What is the problem? And who is it a problem for? This is Japan--it is certainly a problem to possess illegal substances. But this is not the first time someone received clemency, only to later violate the terms of that clemency and get into trouble again.

No precedent is set here, as this is not the first time someone was convicted of a crime, given a light sentence, but reoffended later.

-11 ( +2 / -13 )

Sincerely hope so, but Japanese courts have been deeply irrational before, it is not that hard to believe that a case with such strong publicity can lead to judges becoming more strict in their sentencing to avoid being seen as making a mistake.

There's no precedent for that, while there is precedent for them not changing sentencing guidelines even after a celebrity is arrested multiple times by drug use.

4 ( +6 / -2 )

He was arrested as "an excuse"?

As an excuse for what? that is not what is written in the text you quoted, it is clearly explained that I believe the reason used for the arrest is the excuse, not the arrest itself.

Also, the only one saying this is illegal is you, so you just demonstrated your own baseless assumption is wrong.

What is the problem? And who is it a problem for? 

Once again, explained in the text you quoted but apparently refused to read, it is a problem for people for whom this clemency is much better justified.

No precedent is set here

Is this a legal argument? based exactly on what? are you claiming authority on the field to decide it?

2 ( +7 / -5 )

There's no precedent for that, while there is precedent for them not changing sentencing guidelines even after a celebrity is arrested multiple times by drug use.

Again, if that is the case it would be extremely good, my lack of confidence about this perfectly logical and rational lack of consequences comes from previous examples of judges giving unreasonable sentences that could be explained more easily by pressure from the society than from what the guidelines would indicate.

4 ( +8 / -4 )

Tanaka is a danger to the morality of the youngsters in this country. Foppish hair, effeminate dancing with his "friends", probably tattoos and repeated drug offenses. They need to make an example of him. 6 years of hard labor would sort him out.

-11 ( +4 / -15 )

This poor schmo probably really believed he was a big star, but then one day he woke up, looked at his bank account, looked around at his washed up career, his lack of future prospects, and then decided to get high instead of thinking about it any further.

5 ( +9 / -4 )

Obviously the reason for the arrest is just an excuse, the police was onto Tanaka and clearly understood he was not over his addiction.

Do you have any evidence of that? Double blind studies? Links?

-6 ( +2 / -8 )

Descendent - pretty detailed analysis there. You live on his street ? Know his mam ? Going drinking with Uncle Ichi ?

3 ( +6 / -3 )

It'll be interesting to see how they'll explain away the fact that he's not going to prison despite committing a crime during a suspended sentence. Time in and out, in this land of suspended sentences, you hear it justified with a "S/he has showed remorse, and if they commit another crime while the suspended sentence is in effect, they will automatically go to prison for that time." But, I doubt this guy will see prison. So, what will it be this time?

"We will add a NEW suspended sentence to his previously suspended one. And THIS time, if he does it again (unless he does it again), he'll go to prison for the suspended term!"

"He has shown remorse again, so we see no need for further punishment. Only another suspended sentence and a fine."

4 ( +7 / -3 )

Do you have any evidence of that? Double blind studies? Links?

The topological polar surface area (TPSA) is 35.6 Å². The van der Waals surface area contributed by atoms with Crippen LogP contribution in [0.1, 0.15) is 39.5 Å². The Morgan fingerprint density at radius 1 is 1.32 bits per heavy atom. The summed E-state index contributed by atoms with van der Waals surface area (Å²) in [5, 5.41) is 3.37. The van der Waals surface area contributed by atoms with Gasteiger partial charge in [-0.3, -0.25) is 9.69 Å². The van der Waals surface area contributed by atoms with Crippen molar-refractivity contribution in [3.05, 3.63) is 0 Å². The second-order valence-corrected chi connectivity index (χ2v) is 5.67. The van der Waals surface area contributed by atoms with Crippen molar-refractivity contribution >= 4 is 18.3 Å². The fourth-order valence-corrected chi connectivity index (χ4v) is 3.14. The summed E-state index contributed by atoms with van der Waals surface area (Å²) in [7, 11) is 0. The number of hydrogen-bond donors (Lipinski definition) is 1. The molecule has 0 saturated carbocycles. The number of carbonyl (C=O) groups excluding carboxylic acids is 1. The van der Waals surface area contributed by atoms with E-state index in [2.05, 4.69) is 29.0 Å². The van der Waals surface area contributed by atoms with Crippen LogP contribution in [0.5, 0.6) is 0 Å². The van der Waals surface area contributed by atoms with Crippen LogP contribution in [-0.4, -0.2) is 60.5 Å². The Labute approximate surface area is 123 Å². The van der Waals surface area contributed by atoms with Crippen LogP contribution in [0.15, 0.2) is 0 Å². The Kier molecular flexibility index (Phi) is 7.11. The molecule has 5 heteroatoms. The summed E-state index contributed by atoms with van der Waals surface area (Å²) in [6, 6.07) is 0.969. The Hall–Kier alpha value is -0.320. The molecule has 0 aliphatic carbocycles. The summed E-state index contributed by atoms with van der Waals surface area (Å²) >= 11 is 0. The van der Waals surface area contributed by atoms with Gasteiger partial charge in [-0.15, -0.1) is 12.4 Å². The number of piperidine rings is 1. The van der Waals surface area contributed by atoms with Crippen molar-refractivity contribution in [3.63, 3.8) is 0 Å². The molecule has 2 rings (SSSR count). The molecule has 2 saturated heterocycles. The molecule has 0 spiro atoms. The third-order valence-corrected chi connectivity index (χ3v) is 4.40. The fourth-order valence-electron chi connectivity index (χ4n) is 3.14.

What kind of double blind studies do you think would address this? do you understand what those studies are and what kind of information they can help with?

4 ( +6 / -2 )

Seems to be a binary situation among some posters: hard labor, throw away the key vs complete legalization.

There is a third option: Portugal and Oregon state in the US.

Those places ‘arrest’ drug addicts, put them in rehab, counseling, even find them jobs. I.e. treat them like sick people.

This lowers the number of druggies while saving the governments millions of dollars that they’d usually spend on prisons.

https://www.npr.org/sections/parallels/2017/04/18/524380027/in-portugal-drug-use-is-treated-as-a-medical-issue-not-a-crime

6 ( +7 / -1 )

There is a third option: Portugal and Oregon state in the US.

Those places ‘arrest’ drug addicts, put them in rehab, counseling, even find them jobs. I.e. treat them like sick people.

They treat a health problem, with the health-care system. It's the intelligent way to manage drug use.

So many still push the outdated idea that the prison system can somehow fix a health issue:

This no hoper re-offending drug fiend must be sentenced for some hard time in prison.

6 ( +8 / -2 )

Shabu is a nasty substance. Had a neighbor when I lived in Thailand who was hooked on it. Turned him into a human rat, yuck.

3 ( +6 / -3 )

the singer had shown regret for his actions, and urged him to seek help in order to stay off drugs.

> Those places ‘arrest’ drug addicts, put them in rehab, counseling, even find them jobs. I.e. treat them like sick people.

They treat a health problem, with the health-care system. It's the intelligent way to manage drug use.

So many still push the outdated idea that the prison system can somehow fix a health issue:

This no hoper re-offending drug fiend must be sentenced for some hard time in prison.

Tanaka sounds like Scott Weiland, formerly of Stone Temple Pilots and Velvet Revolver. He kept on going into rehab, revolving door. Sometimes he just plain walked out on it. You need to be willing to help yourself as well and apparently, he didn't give a damn.

He started up a solo career with a new band and a CD to tour for. During that tour he consumed a cocktail mix of really rotten drugs and died while enroute to the next tour stop, in exactly the same manner that Hank Williams Sr. drank himself to death.

5 ( +6 / -1 )

As an excuse for what? that is not what is written in the text you quoted, it is clearly explained that I believe the reason used for the arrest is the excuse, not the arrest itself.